Posted by: Debbie Abrams Kaplan | August 21, 2012

What I Learned from my Kids at Camp

Some interesting things I learned from the kids at camp:

The nice hug before the hitting and screaming at each other starts.

-When you send your son to camp with 2 duffle bags, and the shipping service loses one bag for five days, your son will return with 3 duffle bags, one with ugly Walmart clothing that will all be donated, and large underwear that will be put away for several years.

2 bags for Dori, 3 for Zack. His are also filled with dirt. And each inside-out sock (i.e. all of them) is full of dirt.

-You’ll also find a laundry bag of dirty, wet towels, underwear and socks from bunkmate David N., a labeled shower shoe (not yours), PJ bottoms that aren’t yours, and some other random unmarked socks.

Nothing in this bag says Zack Kaplan

-The swimming instructor was more interested in flirting with the female counselors and giving them backrubs, than teaching the kids to swim proper strokes.

-When you run a charity camp car wash (benefitting cancer research) with 9 year old boys as the workers, those cars will need a professional washing right after. Even the 9 year olds say that. “It was a fail,” said Zack, though he had a great time hosing off the counselor, picking daisies and whacking his friends with towels.

Someone would rather play with the bunny than wash cars. And yes, Zack did eat at camp in spite of the ribs and hip bones sticking out.

-The kids who kept prohibited food in the cabin had a mother mouse and newborn babies below their bunks. Several of the kids snuck these adorable newborn mice home in a shoe box on the way home from camp. Their parents are in for a surprise.

No, Dori didn’t bring one home. This was from a previous post.

-When you email the kids at camp, it still takes at least 3 days for them to get the email after it’s printed and distributed.

-Laundry service is not individual. As a bunk, you sort your laundry into group bags (whites and colors) and then when it’s returned clean, as a group you sort through all the laundry to find yours, fold it and return it to your cubby. My children have a new task at home now.

-The girls’ bathroom got so gross that Dori proactively got a mop to clean it. I guess our house isn’t that bad after all, since she’s never once picked up a mop here.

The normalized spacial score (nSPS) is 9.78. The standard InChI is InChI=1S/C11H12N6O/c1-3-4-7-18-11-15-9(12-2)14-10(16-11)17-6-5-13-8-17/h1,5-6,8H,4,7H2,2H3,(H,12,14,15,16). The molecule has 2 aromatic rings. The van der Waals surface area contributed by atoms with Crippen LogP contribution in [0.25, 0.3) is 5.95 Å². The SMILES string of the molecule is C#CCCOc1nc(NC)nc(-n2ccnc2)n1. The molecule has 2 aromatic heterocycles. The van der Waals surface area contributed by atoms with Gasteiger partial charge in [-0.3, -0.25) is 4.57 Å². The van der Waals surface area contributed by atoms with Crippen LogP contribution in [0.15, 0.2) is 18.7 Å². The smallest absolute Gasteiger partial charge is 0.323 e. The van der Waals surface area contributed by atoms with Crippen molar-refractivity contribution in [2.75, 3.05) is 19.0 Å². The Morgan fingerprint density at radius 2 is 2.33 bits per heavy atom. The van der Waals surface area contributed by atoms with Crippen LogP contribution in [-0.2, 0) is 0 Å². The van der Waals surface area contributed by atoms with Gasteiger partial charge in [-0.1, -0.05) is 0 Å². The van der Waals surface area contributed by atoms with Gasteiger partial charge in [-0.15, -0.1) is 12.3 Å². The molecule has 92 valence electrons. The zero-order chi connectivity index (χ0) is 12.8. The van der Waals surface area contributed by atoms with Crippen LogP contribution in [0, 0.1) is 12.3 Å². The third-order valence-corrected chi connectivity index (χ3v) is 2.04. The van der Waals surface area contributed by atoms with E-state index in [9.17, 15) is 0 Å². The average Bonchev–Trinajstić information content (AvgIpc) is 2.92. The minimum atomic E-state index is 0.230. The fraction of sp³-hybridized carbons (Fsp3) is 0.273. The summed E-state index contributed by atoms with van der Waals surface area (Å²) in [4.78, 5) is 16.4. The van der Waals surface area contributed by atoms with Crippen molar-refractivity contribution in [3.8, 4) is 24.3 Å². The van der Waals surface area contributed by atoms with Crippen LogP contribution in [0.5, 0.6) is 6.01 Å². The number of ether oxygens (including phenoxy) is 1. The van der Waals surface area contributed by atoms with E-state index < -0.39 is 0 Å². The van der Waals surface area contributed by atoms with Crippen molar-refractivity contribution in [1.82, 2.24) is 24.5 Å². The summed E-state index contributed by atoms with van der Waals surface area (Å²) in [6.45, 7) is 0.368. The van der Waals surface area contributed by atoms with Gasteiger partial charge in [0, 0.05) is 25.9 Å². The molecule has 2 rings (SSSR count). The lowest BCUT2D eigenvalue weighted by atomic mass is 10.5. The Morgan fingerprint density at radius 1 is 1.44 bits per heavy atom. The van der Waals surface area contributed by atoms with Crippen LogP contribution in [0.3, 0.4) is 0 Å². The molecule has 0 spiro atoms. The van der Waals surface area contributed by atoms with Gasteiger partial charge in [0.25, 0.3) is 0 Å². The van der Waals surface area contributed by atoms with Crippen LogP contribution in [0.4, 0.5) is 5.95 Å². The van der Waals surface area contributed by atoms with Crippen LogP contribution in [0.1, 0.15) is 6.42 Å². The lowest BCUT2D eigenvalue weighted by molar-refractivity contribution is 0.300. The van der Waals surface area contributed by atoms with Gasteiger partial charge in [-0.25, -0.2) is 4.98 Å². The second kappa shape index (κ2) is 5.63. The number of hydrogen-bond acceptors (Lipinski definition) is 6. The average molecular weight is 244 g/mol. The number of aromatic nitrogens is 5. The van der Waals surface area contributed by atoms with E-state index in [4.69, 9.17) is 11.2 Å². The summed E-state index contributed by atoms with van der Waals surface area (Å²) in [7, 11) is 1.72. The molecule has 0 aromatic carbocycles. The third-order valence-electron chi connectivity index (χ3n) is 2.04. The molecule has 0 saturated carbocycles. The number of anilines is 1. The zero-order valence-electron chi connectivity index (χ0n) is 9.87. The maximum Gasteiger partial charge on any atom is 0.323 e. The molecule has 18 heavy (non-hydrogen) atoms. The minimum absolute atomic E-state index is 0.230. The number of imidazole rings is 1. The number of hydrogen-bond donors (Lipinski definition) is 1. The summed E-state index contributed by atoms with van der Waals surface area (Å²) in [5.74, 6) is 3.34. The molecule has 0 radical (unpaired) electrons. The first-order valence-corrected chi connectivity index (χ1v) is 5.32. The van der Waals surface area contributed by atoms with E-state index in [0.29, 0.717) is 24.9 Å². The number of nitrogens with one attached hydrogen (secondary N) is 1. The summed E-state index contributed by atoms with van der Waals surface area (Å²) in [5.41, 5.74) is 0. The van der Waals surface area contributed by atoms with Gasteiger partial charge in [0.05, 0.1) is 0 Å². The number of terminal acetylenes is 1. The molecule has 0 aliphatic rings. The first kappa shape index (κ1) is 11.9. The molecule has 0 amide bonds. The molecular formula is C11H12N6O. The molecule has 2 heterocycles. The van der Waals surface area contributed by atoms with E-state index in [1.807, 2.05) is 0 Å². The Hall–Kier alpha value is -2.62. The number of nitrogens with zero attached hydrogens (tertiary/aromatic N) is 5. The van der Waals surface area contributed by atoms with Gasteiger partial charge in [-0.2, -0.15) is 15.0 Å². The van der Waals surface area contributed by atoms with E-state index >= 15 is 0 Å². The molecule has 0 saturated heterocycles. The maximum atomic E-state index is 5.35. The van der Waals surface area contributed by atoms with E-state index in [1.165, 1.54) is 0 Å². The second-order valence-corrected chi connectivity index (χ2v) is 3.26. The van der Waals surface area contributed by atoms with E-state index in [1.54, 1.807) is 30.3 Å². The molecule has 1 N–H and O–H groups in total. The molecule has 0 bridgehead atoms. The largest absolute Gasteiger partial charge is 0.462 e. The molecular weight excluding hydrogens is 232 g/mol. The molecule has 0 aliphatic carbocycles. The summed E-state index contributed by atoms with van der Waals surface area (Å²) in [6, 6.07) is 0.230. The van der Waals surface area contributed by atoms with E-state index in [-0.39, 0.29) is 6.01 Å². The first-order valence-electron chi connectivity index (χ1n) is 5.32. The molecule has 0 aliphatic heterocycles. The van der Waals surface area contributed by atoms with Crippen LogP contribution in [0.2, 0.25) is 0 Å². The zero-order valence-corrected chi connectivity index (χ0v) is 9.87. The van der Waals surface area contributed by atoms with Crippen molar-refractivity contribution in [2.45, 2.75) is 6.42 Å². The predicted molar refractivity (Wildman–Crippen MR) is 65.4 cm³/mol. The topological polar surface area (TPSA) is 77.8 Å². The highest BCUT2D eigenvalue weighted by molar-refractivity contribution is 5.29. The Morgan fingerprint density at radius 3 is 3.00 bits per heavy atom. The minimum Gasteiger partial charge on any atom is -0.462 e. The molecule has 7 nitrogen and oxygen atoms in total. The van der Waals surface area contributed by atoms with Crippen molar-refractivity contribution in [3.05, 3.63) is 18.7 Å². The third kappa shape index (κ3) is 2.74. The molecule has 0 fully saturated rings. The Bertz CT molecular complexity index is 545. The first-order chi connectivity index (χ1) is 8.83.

-Climbing down your bunk ladder wearing only a towel is difficult, if you actually want that towel to stay on.

-8 loads of laundry is a lot.

-The rain coat with a frog face/ears on the hood, which Zack excitedly picked out before camp, was hideously embarrassing and he needed to tuck the hood in when we wore it, making it partially ineffective but wearable.

We’re in the market for a new raincoat. All leads appreciated. Solid colors only, please.

-When you leave camp before the others, and you leave stuff behind, your stuff gets “auctioned off” which is how we ended up with a really ugly pool towel and hand towel. I would have left those behind too.

-The 2 bottles of shampoo you send with your son to camp will return completely full.

Packed for next year!

-You son will complain that he was bored during rest time, and that it would have been helpful had you let him bring his DS. However the games/activities you sent (Mad Libs, dots, workbooks he wanted) will return unused. As will all the stamps and envelopes.

-Your son will say he didn’t send emails because 1. he couldn’t remember your email address and 2. he’s more of a letter writing guy. Yet, you will have received only one letter from him – from the first day of camp. Turns out, he’s not a letter writing guy after all. He didn’t feel like writing…during that daily rest hour when he was completely bored.

-that Miralax he was supposed to give the nurse (and that the nurse was supposed to be on the lookout for?). Yeah, it came back full. He did get his dose at meals when he felt like it, but that meant he was using some other camper’s. Or maybe the camp supply. Guess I don’t need to get more for awhile now. The camp, however, probably needs to invest in a new plunger.

 

-They’re excited to go back again next year. Yay!


Responses

  1. I’m glad I’m not the only one with these thoughts! Toby came home with three broken brackets in his mouth and a broken retainer – AFTER I sign all these forms giving my consent that in case of emergencies, he could be seen by a local orthodontist. One kid I know broke her toe, the dad was not notified until three days later. And WHY do we spend our $$ on these camps? It’s because for the next 12 months (no, 314 more days) my kids won’t stop talking about the awesomeness of camp. I hope they had a great time in spite of it all!

    • Stacy – ha ha! I heard about a littany of camp injuries in Dori’s cabin alone (one girl needed stiches because a lawn mower kicked over a rock which hit her arm while she played tennis, another kid got a huge forehead bump, 3 kids were on crutches, the counselor got a bad migraine and abandoned bunk for rest hour, and list went on and on). It’s a minor miracle my kids didn’t need medical assistance, though maybe they wouldn’t have told me if they did! Glad to know our camp isn’t the only one with communication issues (and injuries).

  2. Hilarious and all very relatable (except for the mouse, thank goodness).

  3. I’m loving these stories! No tarantulas? You missed out!

  4. […] My daughter now realizes the importance of showering daily and washing her hair. Finally! So I packed her a 15 ounce bottle of shampoo, which I fear will run out in a week, because the girl uses so much shampoo that the sewer system is going to bubble over. For Zack, however, I thought we’d be safe with two travel size bottles that won’t be opened. […]


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